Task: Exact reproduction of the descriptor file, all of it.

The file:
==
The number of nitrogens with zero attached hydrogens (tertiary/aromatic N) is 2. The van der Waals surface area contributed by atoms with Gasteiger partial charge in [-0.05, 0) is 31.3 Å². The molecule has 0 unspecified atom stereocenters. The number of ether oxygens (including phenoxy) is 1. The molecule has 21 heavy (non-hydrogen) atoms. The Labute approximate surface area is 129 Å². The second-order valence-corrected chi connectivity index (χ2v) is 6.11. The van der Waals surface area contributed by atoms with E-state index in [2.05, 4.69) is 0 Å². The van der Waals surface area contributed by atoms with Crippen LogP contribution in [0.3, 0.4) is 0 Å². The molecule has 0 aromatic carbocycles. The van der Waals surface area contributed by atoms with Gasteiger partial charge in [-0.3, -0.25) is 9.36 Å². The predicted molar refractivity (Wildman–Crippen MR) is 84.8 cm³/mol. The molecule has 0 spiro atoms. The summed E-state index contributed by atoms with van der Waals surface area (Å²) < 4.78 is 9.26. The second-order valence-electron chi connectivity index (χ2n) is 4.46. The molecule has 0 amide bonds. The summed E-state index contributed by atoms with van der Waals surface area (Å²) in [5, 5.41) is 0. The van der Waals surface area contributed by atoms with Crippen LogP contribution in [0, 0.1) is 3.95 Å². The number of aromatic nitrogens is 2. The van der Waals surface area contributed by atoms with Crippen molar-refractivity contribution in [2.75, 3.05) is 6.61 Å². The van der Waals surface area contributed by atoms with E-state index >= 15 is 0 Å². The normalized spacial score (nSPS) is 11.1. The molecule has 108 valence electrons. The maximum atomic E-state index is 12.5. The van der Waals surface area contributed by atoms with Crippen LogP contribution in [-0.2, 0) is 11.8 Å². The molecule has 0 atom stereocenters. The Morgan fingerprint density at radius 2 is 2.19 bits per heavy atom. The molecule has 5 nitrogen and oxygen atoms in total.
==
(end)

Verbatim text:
The number of nitrogens with zero attached hydrogens (tertiary/aromatic N) is 2. The van der Waals surface area contributed by atoms with Gasteiger partial charge in [-0.05, 0) is 31.3 Å². The molecule has 0 unspecified atom stereocenters. The number of ether oxygens (including phenoxy) is 1. The molecule has 21 heavy (non-hydrogen) atoms. The Labute approximate surface area is 129 Å². The second-order valence-corrected chi connectivity index (χ2v) is 6.11. The van der Waals surface area contributed by atoms with E-state index in [2.05, 4.69) is 0 Å². The van der Waals surface area contributed by atoms with Crippen LogP contribution in [0.3, 0.4) is 0 Å². The molecule has 0 aromatic carbocycles. The van der Waals surface area contributed by atoms with Gasteiger partial charge in [-0.3, -0.25) is 9.36 Å². The predicted molar refractivity (Wildman–Crippen MR) is 84.8 cm³/mol. The molecule has 0 spiro atoms. The summed E-state index contributed by atoms with van der Waals surface area (Å²) < 4.78 is 9.26. The second-order valence-electron chi connectivity index (χ2n) is 4.46. The molecule has 0 amide bonds. The summed E-state index contributed by atoms with van der Waals surface area (Å²) in [5, 5.41) is 0. The van der Waals surface area contributed by atoms with Crippen LogP contribution in [0, 0.1) is 3.95 Å². The number of aromatic nitrogens is 2. The van der Waals surface area contributed by atoms with Crippen molar-refractivity contribution in [2.75, 3.05) is 6.61 Å². The van der Waals surface area contributed by atoms with E-state index >= 15 is 0 Å². The normalized spacial score (nSPS) is 11.1. The molecule has 108 valence electrons. The maximum atomic E-state index is 12.5. The van der Waals surface area contributed by atoms with Crippen LogP contribution in [-0.2, 0) is 11.8 Å². The molecule has 0 atom stereocenters. The Morgan fingerprint density at radius 2 is 2.19 bits per heavy atom. The molecule has 5 nitrogen and oxygen atoms in total.